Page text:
Anthony Massobrio
Anthony has been a CFD expert since 1990, working initially as a senior researcher, then moved to Engineering, acting also as technical director in a challenging Automotive Tier 1 supplier environment. Since 2001, Anthony has worked in Software & Engineering Consultancy as a Sales Engineer and manager. In 2020, Anthony fell in love with AI and has worked since then in the field of “AI for CAE” at Neural Concept and as an independent contributor.
Anthony Massobrio
Anthony has been a CFD expert since 1990, working initially as a senior researcher, then moved to Engineering, acting also as technical director in a challenging Automotive Tier 1 supplier environment. Since 2001, Anthony has worked in Software & Engineering Consultancy as a Sales Engineer and manager. In 2020, Anthony fell in love with AI and has worked since then in the field of “AI for CAE” at Neural Concept and as an independent contributor.
Anthony Massobrio
Anthony has been a CFD expert since 1990, working initially as a senior researcher, then moved to Engineering, acting also as technical director in a challenging Automotive Tier 1 supplier environment. Since 2001, Anthony has worked in Software & Engineering Consultancy as a Sales Engineer and manager. In 2020, Anthony fell in love with AI and has worked since then in the field of “AI for CAE” at Neural Concept and as an independent contributor.
Anthony Massobrio
Anthony has been a CFD expert since 1990, working initially as a senior researcher, then moved to Engineering, acting also as technical director in a challenging Automotive Tier 1 supplier environment. Since 2001, Anthony has worked in Software & Engineering Consultancy as a Sales Engineer and manager. In 2020, Anthony fell in love with AI and has worked since then in the field of “AI for CAE” at Neural Concept and as an independent contributor.
Anthony Massobrio
Anthony has been a CFD expert since 1990, working initially as a senior researcher, then moved to Engineering, acting also as technical director in a challenging Automotive Tier 1 supplier environment. Since 2001, Anthony has worked in Software & Engineering Consultancy as a Sales Engineer and manager. In 2020, Anthony fell in love with AI and has worked since then in the field of “AI for CAE” at Neural Concept and as an independent contributor.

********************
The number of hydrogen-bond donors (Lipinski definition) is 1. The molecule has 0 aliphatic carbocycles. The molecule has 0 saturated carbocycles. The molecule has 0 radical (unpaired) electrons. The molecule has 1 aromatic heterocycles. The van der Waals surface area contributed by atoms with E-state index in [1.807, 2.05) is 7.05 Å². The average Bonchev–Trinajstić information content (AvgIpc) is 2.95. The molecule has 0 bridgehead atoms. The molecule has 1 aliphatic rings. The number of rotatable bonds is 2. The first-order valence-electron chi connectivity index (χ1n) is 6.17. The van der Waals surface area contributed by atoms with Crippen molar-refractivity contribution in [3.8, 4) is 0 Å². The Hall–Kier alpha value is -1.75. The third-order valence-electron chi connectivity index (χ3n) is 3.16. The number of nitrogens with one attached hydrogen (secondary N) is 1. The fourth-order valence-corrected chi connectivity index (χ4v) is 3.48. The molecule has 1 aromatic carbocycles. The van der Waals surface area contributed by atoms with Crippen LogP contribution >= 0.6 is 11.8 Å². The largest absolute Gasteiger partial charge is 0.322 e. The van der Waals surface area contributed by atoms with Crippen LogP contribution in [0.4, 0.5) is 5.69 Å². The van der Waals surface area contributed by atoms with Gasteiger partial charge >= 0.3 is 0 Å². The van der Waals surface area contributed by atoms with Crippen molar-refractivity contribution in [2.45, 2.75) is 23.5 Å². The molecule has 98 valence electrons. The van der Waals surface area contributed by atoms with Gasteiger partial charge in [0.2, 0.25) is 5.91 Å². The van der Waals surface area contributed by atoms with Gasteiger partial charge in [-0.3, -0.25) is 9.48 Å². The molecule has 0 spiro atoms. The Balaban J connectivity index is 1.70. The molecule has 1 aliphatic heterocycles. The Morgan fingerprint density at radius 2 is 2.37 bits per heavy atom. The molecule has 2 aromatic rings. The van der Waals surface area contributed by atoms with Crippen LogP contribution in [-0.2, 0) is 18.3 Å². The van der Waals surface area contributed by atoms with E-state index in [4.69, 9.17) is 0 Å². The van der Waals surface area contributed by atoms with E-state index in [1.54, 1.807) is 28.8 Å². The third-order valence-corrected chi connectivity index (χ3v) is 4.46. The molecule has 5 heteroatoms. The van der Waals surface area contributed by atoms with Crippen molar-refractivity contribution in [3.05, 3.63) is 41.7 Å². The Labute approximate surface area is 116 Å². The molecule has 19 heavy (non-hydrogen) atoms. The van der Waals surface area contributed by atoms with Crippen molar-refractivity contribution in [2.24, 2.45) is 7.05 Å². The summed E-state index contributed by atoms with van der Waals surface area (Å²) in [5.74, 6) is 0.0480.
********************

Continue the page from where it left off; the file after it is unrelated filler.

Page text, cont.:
Anthony Massobrio
Anthony has been a CFD expert since 1990, working initially as a senior researcher, then moved to Engineering, acting also as technical director in a challenging Automotive Tier 1 supplier environment. Since 2001, Anthony has worked in Software & Engineering Consultancy as a Sales Engineer and manager. In 2020, Anthony fell in love with AI and has worked since then in the field of “AI for CAE” at Neural Concept and as an independent contributor.
Anthony Massobrio
Anthony has been a CFD expert since 1990, working initially as a senior researcher, then moved to Engineering, acting also as technical director in a challenging Automotive Tier 1 supplier environment. Since 2001, Anthony has worked in Software & Engineering Consultancy as a Sales Engineer and manager. In 2020, Anthony fell in love with AI and has worked since then in the field of “AI for CAE” at Neural Concept and as an independent contributor.
Anthony Massobrio
Anthony has been a CFD expert since 1990, working initially as a senior researcher, then moved to Engineering, acting also as technical director in a challenging Automotive Tier 1 supplier environment. Since 2001, Anthony has worked in Software & Engineering Consultancy as a Sales Engineer and manager. In 2020, Anthony fell in love with AI and has worked since then in the field of “AI for CAE” at Neural Concept and as an independent contributor.
Anthony Massobrio
Anthony has been a CFD expert since 1990, working initially as a senior researcher, then moved to Engineering, acting also as technical director in a challenging Automotive Tier 1 supplier environment. Since 2001, Anthony has worked in Software & Engineering Consultancy as a Sales Engineer and manager. In 2020, Anthony fell in love with AI and has worked since then in the field of “AI for CAE” at Neural Concept and as an independent contributor.
Anthony Massobrio
Anthony has been a CFD expert since 1990, working initially as a senior researcher, then moved to Engineering, acting also as technical director in a challenging Automotive Tier 1 supplier environment. Since 2001, Anthony has worked in Software & Engineering Consultancy as a Sales Engineer and manager. In 2020, Anthony fell in love with AI and has worked since then in the field of “AI for CAE” at Neural Concept and as an independent contributor.
Anthony Massobrio
Anthony has been a CFD expert since 1990, working initially as a senior researcher, then moved to Engineering, acting also as technical director in a challenging Automotive Tier 1 supplier environment. Since 2001, Anthony has worked in Software & Engineering Consultancy as a Sales Engineer and manager. In 2020, Anthony fell in love with AI and has worked since then in the field of “AI for CAE” at Neural Concept and as an independent contributor.
Anthony Massobrio
Anthony has been a CFD expert since 1990, working initially as a senior researcher, then moved to Engineering, acting also as technical director in a challenging Automotive Tier 1 supplier environment. Since 2001, Anthony has worked in Software & Engineering Consultancy as a Sales Engineer and manager. In 2020, Anthony fell in love with AI and has worked since then in the field of “AI for CAE” at Neural Concept and as an independent contributor.